Beyond Literacy and Numeracy: re-thinking the curriculum

Summary of thematic strand from UKFIET conference, September 2017

Thematic convenors: Clare Bentall, Institute of Education UCL and Paul Vare, University of Gloucestershire

Surely nobody still believes that transferring a curriculum wholesale from one setting to another is a sensible approach. Certainly the presentations in this sub-theme of the 2017 UKFIET conference stressed the importance of context repeatedly, but beyond this point of agreement there were many areas for debate.

Take indigenous knowledge… Despite broad agreement that this needs to be incorporated alongside national priorities, whether in Senegal or South Sudan, indigenous knowledge is not always seen as positive. Constant communication with communities is critical to ensure that emerging curricula expresses shared values. This is curriculum as process, as negotiation, as research.Enabling learners to connect what they are learning with the real world is vital

The influence of context came through strongly, whether of conflict and terrorism or environmental or global challenges. Responses through curricula, such as calls for decolonisation of the curriculum in South Africa, can challenge dominant narratives, or entrench them, as was illustrated by curriculum content in Pakistan around issues of security and gender. In contexts of conflict there was also evidence of how spaces can be found in the curriculum to meet the needs of learners, whether disabled refugee children in camps in Uganda, or accommodating different interest groups and three different languages in Somalia.

Although approaches to curricula vary, a common theme throughout the sessions was the need to understand and respond, so that the curriculum is relevant to local context. A curriculum model developed from, or at least agreed by, grass roots is more likely to be based on shared values. Presenters also argued that community-based approaches to curriculum development, where there was agreement on the broad issues, goals, values, and aspirations, can both improve social cohesion and reduce conflict.


Discussion between delegates in one of the sessions.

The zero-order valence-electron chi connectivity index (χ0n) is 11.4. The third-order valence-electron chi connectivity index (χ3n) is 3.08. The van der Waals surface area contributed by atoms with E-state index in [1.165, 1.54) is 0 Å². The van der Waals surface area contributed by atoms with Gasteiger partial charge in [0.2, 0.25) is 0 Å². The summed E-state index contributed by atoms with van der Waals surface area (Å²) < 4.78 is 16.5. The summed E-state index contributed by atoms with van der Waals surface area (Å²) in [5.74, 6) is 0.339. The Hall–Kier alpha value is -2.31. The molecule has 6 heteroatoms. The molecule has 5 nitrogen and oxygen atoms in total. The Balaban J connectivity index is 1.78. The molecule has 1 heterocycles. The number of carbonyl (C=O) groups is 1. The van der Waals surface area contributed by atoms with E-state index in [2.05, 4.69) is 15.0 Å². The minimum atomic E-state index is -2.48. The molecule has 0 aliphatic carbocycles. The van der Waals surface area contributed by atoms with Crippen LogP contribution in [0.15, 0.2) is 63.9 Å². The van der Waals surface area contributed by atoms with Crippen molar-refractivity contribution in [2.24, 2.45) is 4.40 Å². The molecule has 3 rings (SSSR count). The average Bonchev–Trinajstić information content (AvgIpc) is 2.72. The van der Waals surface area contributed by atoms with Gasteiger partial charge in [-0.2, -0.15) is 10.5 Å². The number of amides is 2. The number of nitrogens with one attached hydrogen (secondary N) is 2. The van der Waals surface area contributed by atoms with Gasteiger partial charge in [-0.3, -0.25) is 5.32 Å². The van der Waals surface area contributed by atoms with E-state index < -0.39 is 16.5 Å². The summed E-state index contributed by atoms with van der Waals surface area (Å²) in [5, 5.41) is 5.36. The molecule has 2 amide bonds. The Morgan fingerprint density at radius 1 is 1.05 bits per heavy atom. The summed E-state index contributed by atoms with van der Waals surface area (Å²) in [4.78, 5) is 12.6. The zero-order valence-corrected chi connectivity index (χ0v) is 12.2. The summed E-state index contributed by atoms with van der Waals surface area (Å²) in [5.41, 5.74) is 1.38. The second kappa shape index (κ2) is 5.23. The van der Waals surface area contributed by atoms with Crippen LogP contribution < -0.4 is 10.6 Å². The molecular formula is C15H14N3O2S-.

Discussion between delegates in one of the Curriculum sessions.

This was illustrated through large-scale curriculum reform, such as with the development of a new curriculum in South Sudan, or curriculum reform in Kenya and Uganda. It was also evident in other initiatives where indigenous perspectives, community and learner engagement have led to innovative responses such as, a book project in Bhutan, and work on sustainability with indigenous teachers in Australia.

A challenge for all formal curricula is what to include and why, whether to stress cross-cutting themes or specific subjects, while also tackling the need for learners to survive in a globalised world and keep the connection to their local context. Presenters offered different responses to this challenge. There were calls for a greater focus on arts in education in Jordan, and debates about whether and how to include Development Studies and global citizenship in curricula. Some argued for a stronger focus on skills for the future, with contrasting presentations arguing for the inclusion of 21st Century skills such as critical thinking, digital literacy and collaboration, while others made the case for entrepreneurship. Enabling learners to connect what they are learning with the ‘real world’ is seen as vital if sustainable development is to be achieved. So, relevance is key, as is a balance between subjects and cross-curricula themes and between local and national priorities in order to provide opportunities for learners to develop critical skills for their future.